The result of the inquiry instituted by those Jews, was the conversion of many of them; and, at the same time, the gospel was believed by a considerable number of the Greeks. The news of this success having reached Thessalonica, the Jews of that city came to Berea, and so inflamed the inhabitants against Paul, that he was compelled to withdraw to another place. Passing these events without farther notice, I conclude with the following reflections.
First, The difficulties which we may encounter in the course of our duty, will not justify us in abandoning it. When Paul and Silas found it necessary to leave Philippi, they repaired to Thessalonica; and upon meeting with opposition in Thessalonica, they went to Berea. Persecuted in one city, they fled to another, not to remain there in concealment and inactivity, but to persist in the perilous work of preaching the gospel. Christians are not, indeed, required to disregard the suggestions of prudence, and to expose themselves wantonly to danger; but in the way which Providence has clearly marked out to them, they should resolutely advance, without turning to the right hand or to the left. If we perform our duty when it is easy and safe, but neglect it, when accompanied with trouble and danger, it is manifest, that the principle of our obedience is wrong. Sincere love to God, and reverence for his authority, would operate with a steady influence upon our minds, in all the diversified situations and occurrences of life.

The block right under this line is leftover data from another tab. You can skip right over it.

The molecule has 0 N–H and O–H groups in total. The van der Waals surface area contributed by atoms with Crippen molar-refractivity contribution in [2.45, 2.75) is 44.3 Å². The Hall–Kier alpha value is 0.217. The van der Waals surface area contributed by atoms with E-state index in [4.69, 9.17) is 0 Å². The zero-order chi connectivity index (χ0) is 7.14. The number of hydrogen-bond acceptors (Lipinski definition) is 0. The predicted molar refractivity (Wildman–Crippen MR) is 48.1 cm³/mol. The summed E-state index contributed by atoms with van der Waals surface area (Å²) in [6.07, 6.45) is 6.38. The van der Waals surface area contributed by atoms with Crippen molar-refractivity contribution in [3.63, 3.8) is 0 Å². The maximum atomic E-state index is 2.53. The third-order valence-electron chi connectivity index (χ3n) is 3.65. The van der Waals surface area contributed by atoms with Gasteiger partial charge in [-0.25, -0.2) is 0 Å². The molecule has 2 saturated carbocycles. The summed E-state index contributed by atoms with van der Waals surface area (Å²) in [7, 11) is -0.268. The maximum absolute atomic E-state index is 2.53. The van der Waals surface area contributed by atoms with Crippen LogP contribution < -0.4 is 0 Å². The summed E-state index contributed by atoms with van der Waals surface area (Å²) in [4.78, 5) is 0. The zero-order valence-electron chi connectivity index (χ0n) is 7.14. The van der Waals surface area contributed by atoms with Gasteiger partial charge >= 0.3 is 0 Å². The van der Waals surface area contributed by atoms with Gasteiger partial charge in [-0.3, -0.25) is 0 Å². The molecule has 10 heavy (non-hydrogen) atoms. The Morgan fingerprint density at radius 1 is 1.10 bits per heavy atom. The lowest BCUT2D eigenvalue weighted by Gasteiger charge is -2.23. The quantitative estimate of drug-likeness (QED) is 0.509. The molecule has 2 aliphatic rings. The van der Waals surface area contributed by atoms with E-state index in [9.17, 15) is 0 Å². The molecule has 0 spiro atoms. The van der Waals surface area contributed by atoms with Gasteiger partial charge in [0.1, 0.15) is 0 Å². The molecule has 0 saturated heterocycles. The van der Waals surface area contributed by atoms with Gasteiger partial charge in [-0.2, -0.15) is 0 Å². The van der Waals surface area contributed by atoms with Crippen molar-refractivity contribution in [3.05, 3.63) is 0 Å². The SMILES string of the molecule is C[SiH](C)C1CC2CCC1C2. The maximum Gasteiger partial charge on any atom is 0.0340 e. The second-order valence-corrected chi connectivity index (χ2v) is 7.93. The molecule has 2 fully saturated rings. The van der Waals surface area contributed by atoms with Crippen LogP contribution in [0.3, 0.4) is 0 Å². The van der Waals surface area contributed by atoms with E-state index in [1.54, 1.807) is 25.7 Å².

Secondly, The opposition which has been made, in past ages, to the gospel, reflects honour upon it. Its excellence may be inferred from the character of the men, by whom the opposition has been conducted. It has not proceeded from the sober, the humble, and the candid, from such as were in earnest about religion, and spent their days in piety and holiness: but from persons full of prejudice, and governed by interest, like the Jews; from "fellows of the baser sort," the gross vulgar, immersed in ignorance and low habits of vice; or from men conceited of their fancied wisdom, rioting in luxury, engaged in the pursuit of wealth and honours, and hostile to religion in any other view than as an engine of state. It is a strong presumption in favour of the gospel, that such men have condemned it. That religion, surely, has descended from heaven, which pride, sensuality, and covetousness, have united to oppose.